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In the inheritance why the base class constructor get the call first why not the derived one??

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4 Answers 4

To make sure the public or protected members of the base-class are properly initialized before they are used in the derived class.
To be precise, the derived-class constructor is run first with an implicit call to the base-class constructor inserted as the first statement in the body of the derived-class constructor by the compiler (assuming default no-arg constructors).

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The derived class is created by extending the base class. It should be ensured that the base class members are properly initialized, before it can be extended in a derived class. Also, members initialized in derived class should not be overridden by base class.

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What gets born first, the parent or the child?

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Consider what could happen if it were the other way around. Let's imagine a user class with an _id value. The _id of 0 is a special values that represents a "guest" account (ignore the issues around "special values", firstly they aren't always a bad idea, and secondly this is just an example). The _id can also not be changed after construction (which makes sense, if it could be changed its no longer really much of an identifier).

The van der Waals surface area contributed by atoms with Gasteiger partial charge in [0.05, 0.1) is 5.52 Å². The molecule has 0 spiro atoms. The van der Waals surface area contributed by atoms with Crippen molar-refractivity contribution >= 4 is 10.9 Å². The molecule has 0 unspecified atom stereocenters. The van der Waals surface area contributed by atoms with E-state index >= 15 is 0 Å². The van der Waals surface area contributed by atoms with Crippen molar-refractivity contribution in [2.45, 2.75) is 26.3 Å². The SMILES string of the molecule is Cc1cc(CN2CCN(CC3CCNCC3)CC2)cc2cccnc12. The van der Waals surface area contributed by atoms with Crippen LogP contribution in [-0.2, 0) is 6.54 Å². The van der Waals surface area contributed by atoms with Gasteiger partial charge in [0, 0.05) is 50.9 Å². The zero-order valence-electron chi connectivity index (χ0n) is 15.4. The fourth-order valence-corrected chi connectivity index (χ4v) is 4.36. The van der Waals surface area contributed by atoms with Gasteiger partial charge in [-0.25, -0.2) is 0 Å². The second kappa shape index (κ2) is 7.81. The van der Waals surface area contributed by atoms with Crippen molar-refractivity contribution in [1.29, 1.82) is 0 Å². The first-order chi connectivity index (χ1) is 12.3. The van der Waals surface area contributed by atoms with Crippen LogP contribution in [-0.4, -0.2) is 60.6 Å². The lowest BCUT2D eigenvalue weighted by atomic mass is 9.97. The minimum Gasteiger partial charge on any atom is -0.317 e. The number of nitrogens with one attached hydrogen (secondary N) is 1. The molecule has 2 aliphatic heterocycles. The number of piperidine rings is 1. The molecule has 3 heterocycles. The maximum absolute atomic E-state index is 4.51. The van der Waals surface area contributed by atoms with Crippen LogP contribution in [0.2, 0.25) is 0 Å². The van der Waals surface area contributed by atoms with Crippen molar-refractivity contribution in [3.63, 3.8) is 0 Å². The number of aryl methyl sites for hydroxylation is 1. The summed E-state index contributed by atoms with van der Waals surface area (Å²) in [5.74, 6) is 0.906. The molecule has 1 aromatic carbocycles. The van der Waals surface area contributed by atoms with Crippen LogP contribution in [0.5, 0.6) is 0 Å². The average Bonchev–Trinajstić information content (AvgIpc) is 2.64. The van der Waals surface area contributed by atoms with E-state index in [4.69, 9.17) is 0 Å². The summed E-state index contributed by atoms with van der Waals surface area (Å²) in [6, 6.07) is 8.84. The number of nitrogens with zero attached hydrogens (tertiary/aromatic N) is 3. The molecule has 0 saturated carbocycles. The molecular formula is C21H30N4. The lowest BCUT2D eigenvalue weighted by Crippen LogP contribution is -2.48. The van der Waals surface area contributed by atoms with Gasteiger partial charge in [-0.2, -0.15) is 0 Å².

public class User
{
  private readonly int _id;
  public User(int id)
  {
    _id = id;
  }
  public int ID
  {
    get { return _id; }
  }
  public bool IsGuest
  {
    get { return _id == 0; }
  }
}

Now consider an Admin class that subclasses from this. One of the rules of the Admin class is that a guest can never be an admin. This invariant should be enforced at all points the guest status can change, which in this case is only in the constructor:

public class Admin : User
{
  public Admin(int id)
    :base(id)
  {
    if(IsGuest)
      throw new SecurityException("Guest users cannot be admins.");
  }
}

If Admin was constructed before User then it would always throw this exception, as the test would always compare 0 with 0. If we had a different special value for guests then it would be even worse, and never throw the exception even when it should, and allow for a security issue.

Bear in mind also that the person writing the Admin class need not have any knowledge of how User works beyond what is documented about its public and protected interface. They could catch the issue above by adding their own test for whether id is zero or not, but apart from this being a needless duplication of code, there's no reason why they should know how the IsGuest check works, and it could be much more complicated than it is above, and perhaps perhaps proprietary, obfuscated and undocumented.

More generally, the whole concept of "constructing an Admin" makes no sense without the concept of "constructing a User" as something that has happened first, we can't make a more specialised type of X without making a X as a prerequisite.

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